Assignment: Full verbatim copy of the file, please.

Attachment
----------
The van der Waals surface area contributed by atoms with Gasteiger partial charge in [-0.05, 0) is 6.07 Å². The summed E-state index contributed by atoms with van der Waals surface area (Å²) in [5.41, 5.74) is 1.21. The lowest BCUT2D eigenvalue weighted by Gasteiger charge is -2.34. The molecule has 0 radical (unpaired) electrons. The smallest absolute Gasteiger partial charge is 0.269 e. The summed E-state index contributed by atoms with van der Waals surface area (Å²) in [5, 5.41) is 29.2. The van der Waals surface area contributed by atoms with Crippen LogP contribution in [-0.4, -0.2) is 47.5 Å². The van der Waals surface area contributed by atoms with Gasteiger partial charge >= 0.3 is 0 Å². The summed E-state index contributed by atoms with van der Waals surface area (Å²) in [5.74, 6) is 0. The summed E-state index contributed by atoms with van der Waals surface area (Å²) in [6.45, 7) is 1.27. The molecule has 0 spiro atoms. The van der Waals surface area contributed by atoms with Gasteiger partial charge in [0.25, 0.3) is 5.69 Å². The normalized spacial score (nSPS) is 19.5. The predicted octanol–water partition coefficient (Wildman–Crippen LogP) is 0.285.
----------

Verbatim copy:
The van der Waals surface area contributed by atoms with Gasteiger partial charge in [-0.05, 0) is 6.07 Å². The summed E-state index contributed by atoms with van der Waals surface area (Å²) in [5.41, 5.74) is 1.21. The lowest BCUT2D eigenvalue weighted by Gasteiger charge is -2.34. The molecule has 0 radical (unpaired) electrons. The smallest absolute Gasteiger partial charge is 0.269 e. The summed E-state index contributed by atoms with van der Waals surface area (Å²) in [5, 5.41) is 29.2. The van der Waals surface area contributed by atoms with Crippen LogP contribution in [-0.4, -0.2) is 47.5 Å². The van der Waals surface area contributed by atoms with Gasteiger partial charge >= 0.3 is 0 Å². The summed E-state index contributed by atoms with van der Waals surface area (Å²) in [5.74, 6) is 0. The summed E-state index contributed by atoms with van der Waals surface area (Å²) in [6.45, 7) is 1.27. The molecule has 0 spiro atoms. The van der Waals surface area contributed by atoms with Gasteiger partial charge in [0.25, 0.3) is 5.69 Å². The normalized spacial score (nSPS) is 19.5. The predicted octanol–water partition coefficient (Wildman–Crippen LogP) is 0.285.